By 70 searing pain, ruined skeletal geometry, sleeplessness and anxiety sent me to a local GP who prescribed pills, physiotherapy and gentle walks on flat ground. This achieved little, especially after a heart attack sentenced me to desk-work and a diet of more pills, dangerous and addictive analgesics.

Local resident Rodney invited me to his Tai Chi/Qigong lessons, after my whingeing about my torment. There were around 15 or so locals: two middle-aged male construction workers and the rest were women. Rodney and veteran Tai Chi practitioner assistants, 76-year-old Bob and arthritic but restored Di, took us through our paces. Miraculously, I woke up next morning pain free and at peace with the world, bingo!

Gentle, graceful, meditative and thoroughly enjoyable Tai Chi/Qigong was a significant life-moment. The best bit, regular practice manages pain and anxiety limiting pill taking, failure-to-practice’s negative consequences keeps me training. All this for $15 a week, ephemerally effective physiotherapy is $80 a session.

Dementia Can be Managed

Dementia is news, it’s incurable, disabling and scary. Carole Milligan, Qigong teacher, did some work with demented folk for an Aberdeenshire, Scotland dementia support group. Qigong was chosen as dementia limitations make the complex Tai Chi form unusable.

The program was effective, similar programs need to be instigated for Australia’s dementia sufferers. Why, because of observed outcomes and self-reports from participants? Milligan says, ‘regular physical activity could represent an important and potent protective factor for cognitive decline and dementia in elderly persons.’  This is reinforced in participant self-reporting, some examples:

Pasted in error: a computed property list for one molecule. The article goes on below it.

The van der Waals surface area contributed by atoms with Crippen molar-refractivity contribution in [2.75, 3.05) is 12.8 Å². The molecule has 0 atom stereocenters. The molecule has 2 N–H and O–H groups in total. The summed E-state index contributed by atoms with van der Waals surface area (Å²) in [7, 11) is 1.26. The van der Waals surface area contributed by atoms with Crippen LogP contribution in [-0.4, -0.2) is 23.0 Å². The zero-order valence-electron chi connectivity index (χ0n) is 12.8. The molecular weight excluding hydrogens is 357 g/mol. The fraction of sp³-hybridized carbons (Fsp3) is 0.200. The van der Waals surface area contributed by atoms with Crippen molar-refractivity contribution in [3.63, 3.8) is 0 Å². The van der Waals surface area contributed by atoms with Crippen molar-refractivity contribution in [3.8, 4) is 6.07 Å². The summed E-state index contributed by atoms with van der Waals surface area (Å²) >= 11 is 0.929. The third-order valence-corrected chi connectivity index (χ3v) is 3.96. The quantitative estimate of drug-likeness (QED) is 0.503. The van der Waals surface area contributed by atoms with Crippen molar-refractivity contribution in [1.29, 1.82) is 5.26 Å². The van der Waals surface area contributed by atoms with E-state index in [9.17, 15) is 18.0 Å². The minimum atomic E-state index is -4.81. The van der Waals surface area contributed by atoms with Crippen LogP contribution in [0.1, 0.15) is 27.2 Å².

• ‘My husband thinks I’m better … I can do things without hesitating.’
  • ‘… my daughter sees a difference – I’m more relaxed and things work better’
  • ‘Qigong has stopped the buzzing in my head.’
  • ‘… I was struggling at my local yoga class, but I managed this fine.’

and the best one

  • It was for the physical side that I came initially. I didn’t realise how much it would help me mentally. I feel normal – I forget that I’ve got dementia.

If you’re caring for a dementia sufferer it will help to read Millgan’s report.


What’s Needed Next

Australia spent around $15 billion on aged care in the 2015/16 financial year. The bill, home support, $2.2 billion, home care, $1.5 billion and residential care, $11.4 billion. It is a clear that proven benefits of Tai Chi/Qigong for older adults means costs to taxpayers would be significantly reduced by encouraging Australian senior citizens to practice these arts to delay entry to residential care.

An additional benefit will be less ageism, resulting in more respectful engagement with the general community. A caution, some claim Tai Chi/Qigong expertise. Be aware that it takes 20 years to perfect the full practice, check credentials of teachers to avoid disappointment. Assuredly more research into the health, sociological, economic and political benefits of Tai Chi/Qigong for older adults is indicated.

Arthur Gatley,, +61428978434